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Beer Can Chicken

June 22, 2011
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Hello again summertime. It’s certainly been a while hasn’t it? But I welcome you back happily and hungrily but with a touch of bitterness.

I adore you for the long days spent reading outside in my grubby pajamas. I love the rare moments when all of my friends and I suddenly seem to have a simultaneous free time and a long night spent stargazing and inhaling ice cream follows. I love the meals: luscious grilled everything, simple antipasti platters of bread, pesto, cheese, and cold wine, and simple cold salads that keep for days and are perfect from the fridge, requiring no need of an oven.

But summer is also when I stress over the fact that no one wants to hire summer employees. I sit bored, feeling pointless and worthless. And unlike last year, where I spent every moment counting down the days until my trip to London, the anticipation factor is lacking. I ache for opportunity whether it be an internship, design assignment, paid cooking extravaganza, whatever…will it ever come?

So as a self-deemed personal chef for the family, I spend my time cooking, for isn’t that one of those few things that eases the mind; as long as there is cooking it will be better, right? So with an ever-growing list of successful and share-worthy recipes, I’ll begin from the beginning.

On Memorial Day, unofficial start of summer, we celebrated by using a new toy we happened to acquire: our Steven Raichlen Beer Can Chicken Canister for the ultimate roasted/grilled little bird imaginable. Just fill it half way with beer or liquid of choice (aka coke, ginger ale, wine, cider, etc.), pop it in the cavity of a spice-rubbed chicken, place the stand and chicken upright over indirect heat on the grill, and let it go for an hour until the meat is moist and succulent. The liquid (we used Blue Moon) permeated the chicken with citrusy flavor and extreme moisture and it was so delicious we attacked it like a pack of savage wolves. And the best part was, it was the first roasted chicken I’ve made that did not require greasing up the oven and multiple pans and a routine frantic fanning of the smoke alarm. A perfect recipe in my book!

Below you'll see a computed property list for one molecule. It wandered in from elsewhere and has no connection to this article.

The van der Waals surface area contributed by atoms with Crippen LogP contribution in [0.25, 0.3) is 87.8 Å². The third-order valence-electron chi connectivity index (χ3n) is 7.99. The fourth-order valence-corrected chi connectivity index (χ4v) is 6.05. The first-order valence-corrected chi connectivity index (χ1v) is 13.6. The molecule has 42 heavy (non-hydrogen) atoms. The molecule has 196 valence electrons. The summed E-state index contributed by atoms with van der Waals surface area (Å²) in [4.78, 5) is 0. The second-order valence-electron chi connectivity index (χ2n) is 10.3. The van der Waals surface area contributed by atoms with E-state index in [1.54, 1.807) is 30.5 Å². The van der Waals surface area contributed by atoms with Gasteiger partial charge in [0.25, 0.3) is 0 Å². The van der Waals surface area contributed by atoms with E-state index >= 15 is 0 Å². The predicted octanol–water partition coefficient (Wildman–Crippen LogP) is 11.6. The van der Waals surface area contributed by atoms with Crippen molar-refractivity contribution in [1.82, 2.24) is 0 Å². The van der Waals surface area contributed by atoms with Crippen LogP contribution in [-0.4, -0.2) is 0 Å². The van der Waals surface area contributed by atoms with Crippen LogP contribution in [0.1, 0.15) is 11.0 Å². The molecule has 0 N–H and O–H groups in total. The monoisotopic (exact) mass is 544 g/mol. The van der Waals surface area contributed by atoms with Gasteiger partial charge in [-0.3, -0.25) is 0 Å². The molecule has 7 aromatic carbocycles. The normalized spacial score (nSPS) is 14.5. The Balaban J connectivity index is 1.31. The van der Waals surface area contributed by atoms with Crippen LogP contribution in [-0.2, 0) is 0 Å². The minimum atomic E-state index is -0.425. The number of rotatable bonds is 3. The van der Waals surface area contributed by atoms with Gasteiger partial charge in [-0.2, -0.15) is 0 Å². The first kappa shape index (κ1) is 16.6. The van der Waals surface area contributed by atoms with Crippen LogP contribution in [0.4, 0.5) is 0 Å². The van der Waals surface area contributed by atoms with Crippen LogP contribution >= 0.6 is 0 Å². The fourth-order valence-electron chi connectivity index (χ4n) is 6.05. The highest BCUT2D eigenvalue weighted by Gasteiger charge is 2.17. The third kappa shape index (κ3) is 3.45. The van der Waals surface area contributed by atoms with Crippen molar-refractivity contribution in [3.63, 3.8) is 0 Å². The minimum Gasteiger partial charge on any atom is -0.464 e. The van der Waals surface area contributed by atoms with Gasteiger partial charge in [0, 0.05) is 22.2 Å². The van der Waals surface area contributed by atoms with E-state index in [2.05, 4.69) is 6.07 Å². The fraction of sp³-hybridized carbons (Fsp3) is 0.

Beer Can Chicken

The key is maintaining a fairly even cooking temperature throughout. Before adding the chicken, get your grill to a steady 400 degrees and once you add the chicken, avoid opening the grill lid as much as possible. This will ensure the bird is cooked through after the hour is up. If you don’t have a special canister tool that we used, feel free to simply stick a half-full beer can into the cavity instead.

Ingredients:

1 large organic or free-range chicken
Half of a beer in a can or special cooking canister filled halfway with liquid of choice

Spice rub: Recipe from Jamie’s America by Jamie Oliver

1 heaping tsp. anise seeds
1 tsp. cumin
1 tsp. paprika
1 heaping tsp. brown sugar
1 tsp. mild chili powder
salt and pepper
3 Tbs. olive oil

Get the grill going ahead of time and get it so it stays at 400 degrees Fahrenheit. If it has 3 burners, only light the 2 outside ones. This way, you can place the chicken in the middle and it cooks from indirect heat. This will ensure it is cooked though and not burned on the bottom.

Prepare the chicken by rinsing it, removing the innards, and patting it dry. Separate the skin from the meat so it is easier later when you are putting the rub on the chicken. Fill the liquid canister halfway with liquid of choice or open a beer can and remove half of the contents in any manner you’d like.

To make the rub, combine the anise seeds, cumin, paprika, brown sugar, chili powder, salt, and pepper in a spice grinder and blitz until all mixed-up. Pour into a bowl, add the olive oil, and stir together.

Slather the rub on the outside of the whole chicken, between the skin and the meat, and inside the cavity. Insert the beer can or canister into the chicken’s cavity and stand it upright. Shove some thyme sprigs into the top of the chicken.

Place the chicken in the middle of the grill, close the lid, and let it cook for about an hour to an hour and 15 minutes. Once cooked, carefully remove the chicken from the can and let it rest for about 10 minutes before carving. We ate it with some simple steamed swiss chard.

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